Philippe Gavignet, Nuits-Saint-Georges “La Charmotte”
Philippe Gavignet, Nuits-Saint-Georges “La Charmotte”

Philippe Gavignet, Nuits-Saint-Georges “La Charmotte”

Burgundy, France 2020 (750mL)
Regular price$79.00
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Philippe Gavignet, Nuits-Saint-Georges “La Charmotte”

Today we present another edition of “Cellar Gems Under $100,” starring one of our all-time Burgundy favorites, Philippe Gavignet. Every time I see one of his spare, classic labels my reaction is downright Pavlovian because his wines reliably deliver a combination of rusticity and refinement that some would describe as “old school.”


Gavignet’s reds are the kinds of Pinot Noirs you read about in books by Clive Coates or Jasper Morris: woodsy, structured, mineral beauties that evoke images of autumn leaves and the smoke from winter vine prunings. Gavignet’s home base is Nuits-Saint-Georges, but, like most of his long-held vineyard parcels, his wine leans toward the “Vosne side” of things—as in, Vosne-Romanée. This gorgeous 2020 “La Charmotte” doesn’t say Premier Cru on the label yet it sits right next to 1er Cru “Aux Bousselots” near the Nuits-Saint-Georges/Vosne-Romanée border, but how many times have we been here before? Hopefully, it’s been enough times with Gavignet alone to have earned your trust. It will be rewarded handsomely with this bottle, believe me.


The Gavignet domaine, based in Nuits-Saint-Georges, dates to the 1930s and still boasts some vineyards planted way back then (and before). Current proprietor Philippe (whose first vintage was 1979) farms roughly 10 hectares as sustainably as possible, eschewing chemical herbicides and pesticides and harvesting only by hand. His range of wines is focused almost exclusively on N-S-G bottlings, where his holdings include Premier Crus such as “Les Chaboeufs,” “Bousselots” and “Les Pruliers.” Gavignet’s vines in the La Charmotte lieu-dit average 50 years of age, rooted in relatively shallow clay over limestone bedrock.


This would be a great wine to wrap in foil or paper and sneak onto a table for people to taste blind. I’m certain they’d guess Premier Cru (or higher) coming in at a much higher price than this wine does. For the La Charmotte bottling, hand-harvested fruit is cold macerated for about 10 days before a fermentation on native yeasts, after which the wine is aged 15 months in French oak barrels (33% new). Bottled unfined and unfiltered, the 2020 shows excellent concentration and that rustic/refined character I noted above. These wines have a real visceral power to them, and yet they aren’t at all heavy—that’s the magic of Burgundian Pinot Noir!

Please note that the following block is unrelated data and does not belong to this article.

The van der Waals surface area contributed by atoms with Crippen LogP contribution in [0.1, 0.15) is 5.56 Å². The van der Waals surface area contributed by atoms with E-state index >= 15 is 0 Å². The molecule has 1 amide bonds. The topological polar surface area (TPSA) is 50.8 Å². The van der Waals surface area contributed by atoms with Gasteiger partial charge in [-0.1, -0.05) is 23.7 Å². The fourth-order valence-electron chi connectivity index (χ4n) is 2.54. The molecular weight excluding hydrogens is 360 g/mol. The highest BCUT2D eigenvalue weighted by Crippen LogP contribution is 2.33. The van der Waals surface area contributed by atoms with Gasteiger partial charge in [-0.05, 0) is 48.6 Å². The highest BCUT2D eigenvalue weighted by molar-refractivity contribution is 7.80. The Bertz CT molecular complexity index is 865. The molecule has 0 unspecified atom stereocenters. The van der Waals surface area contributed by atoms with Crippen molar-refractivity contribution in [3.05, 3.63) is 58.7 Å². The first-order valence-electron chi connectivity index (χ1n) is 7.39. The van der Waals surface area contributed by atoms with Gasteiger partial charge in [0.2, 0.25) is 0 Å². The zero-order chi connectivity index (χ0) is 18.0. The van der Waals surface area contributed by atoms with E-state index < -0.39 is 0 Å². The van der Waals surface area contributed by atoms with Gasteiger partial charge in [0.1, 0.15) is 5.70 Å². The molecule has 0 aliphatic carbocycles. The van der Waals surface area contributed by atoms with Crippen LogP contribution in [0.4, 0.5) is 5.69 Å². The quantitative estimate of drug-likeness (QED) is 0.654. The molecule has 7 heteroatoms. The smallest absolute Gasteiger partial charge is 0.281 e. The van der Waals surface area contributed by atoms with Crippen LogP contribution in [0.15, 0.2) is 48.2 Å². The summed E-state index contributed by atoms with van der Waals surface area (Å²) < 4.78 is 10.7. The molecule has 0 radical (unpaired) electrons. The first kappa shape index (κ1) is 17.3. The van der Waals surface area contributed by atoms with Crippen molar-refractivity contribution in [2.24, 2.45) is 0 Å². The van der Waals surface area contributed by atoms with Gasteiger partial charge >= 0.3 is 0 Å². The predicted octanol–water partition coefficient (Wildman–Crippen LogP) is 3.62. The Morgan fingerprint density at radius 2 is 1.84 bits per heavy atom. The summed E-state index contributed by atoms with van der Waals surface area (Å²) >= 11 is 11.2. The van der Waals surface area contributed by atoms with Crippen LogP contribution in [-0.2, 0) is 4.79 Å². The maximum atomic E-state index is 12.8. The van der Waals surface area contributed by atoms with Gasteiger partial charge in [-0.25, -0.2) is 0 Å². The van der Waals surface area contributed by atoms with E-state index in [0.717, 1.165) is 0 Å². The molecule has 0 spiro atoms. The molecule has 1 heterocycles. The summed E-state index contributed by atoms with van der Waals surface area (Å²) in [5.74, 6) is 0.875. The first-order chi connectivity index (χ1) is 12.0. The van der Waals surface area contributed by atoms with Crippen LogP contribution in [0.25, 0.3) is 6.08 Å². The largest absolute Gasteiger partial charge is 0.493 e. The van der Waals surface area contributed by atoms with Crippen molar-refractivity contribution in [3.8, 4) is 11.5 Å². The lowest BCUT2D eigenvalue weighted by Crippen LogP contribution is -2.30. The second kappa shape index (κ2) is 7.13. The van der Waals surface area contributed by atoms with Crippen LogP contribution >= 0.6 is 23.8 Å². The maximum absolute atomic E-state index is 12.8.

Shining ruby-red in the glass moving to a pink rim, the 2020 delivers assertive aromas of dried plum, raspberry, pomegranate, and black cherry intertwined with savory aromatics of black mushroom, black tea, damp earth, grape stems, baking spices, and woodsy smoke. The palate is medium-plus in body with beautiful texture and freshness. Fruits confirm the nose and are enveloped in perfect structure, soft tannins, and an essence that is simultaneously reminiscent of Vosne-Romanée and Nuits-St-Georges at its best. It promises to age 10 years if you decide to cellar some, but if you’re uncorking one now, decant it 30-60 minutes before serving in Burgundy stems at 60-65 degrees. Gavignet’s style is über-classic, so stay in that lane with the pairing: beef bourguignon, coq au vin, etc. It’s the next-best thing to being in Burgundy!

Philippe Gavignet, Nuits-Saint-Georges “La Charmotte”
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France

Bourgogne

Beaujolais

Enjoying the greatest wines of Beaujolais starts, as it usually does, with the lay of the land. In Beaujolais, 10 localities have been given their own AOC (Appellation of Controlled Origin) designation. They are: Saint Amour; Juliénas; Chénas; Moulin-à Vent; Fleurie; Chiroubles; Morgon; Régnié; Côte de Brouilly; and Brouilly.

Southwestern France

Bordeaux

Bordeaux surrounds two rivers, the Dordogne and Garonne, which intersect north of the city of Bordeaux to form the Gironde Estuary, which empties into the Atlantic Ocean. The region is at the 45th parallel (California’s Napa Valley is at the38th), with a mild, Atlantic-influenced climate enabling the maturation of late-ripening varieties.

Central France

Loire Valley

The Loire is France’s longest river (634 miles), originating in the southerly Cévennes Mountains, flowing north towards Paris, then curving westward and emptying into the Atlantic Ocean near Nantes. The Loire and its tributaries cover a huge swath of central France, with most of the wine appellations on an east-west stretch at47 degrees north (the same latitude as Burgundy).

Northeastern France

Alsace

Alsace, in Northeastern France, is one of the most geologically diverse wine regions in the world, with vineyards running from the foothills of theVosges Mountains down to the Rhine River Valley below.

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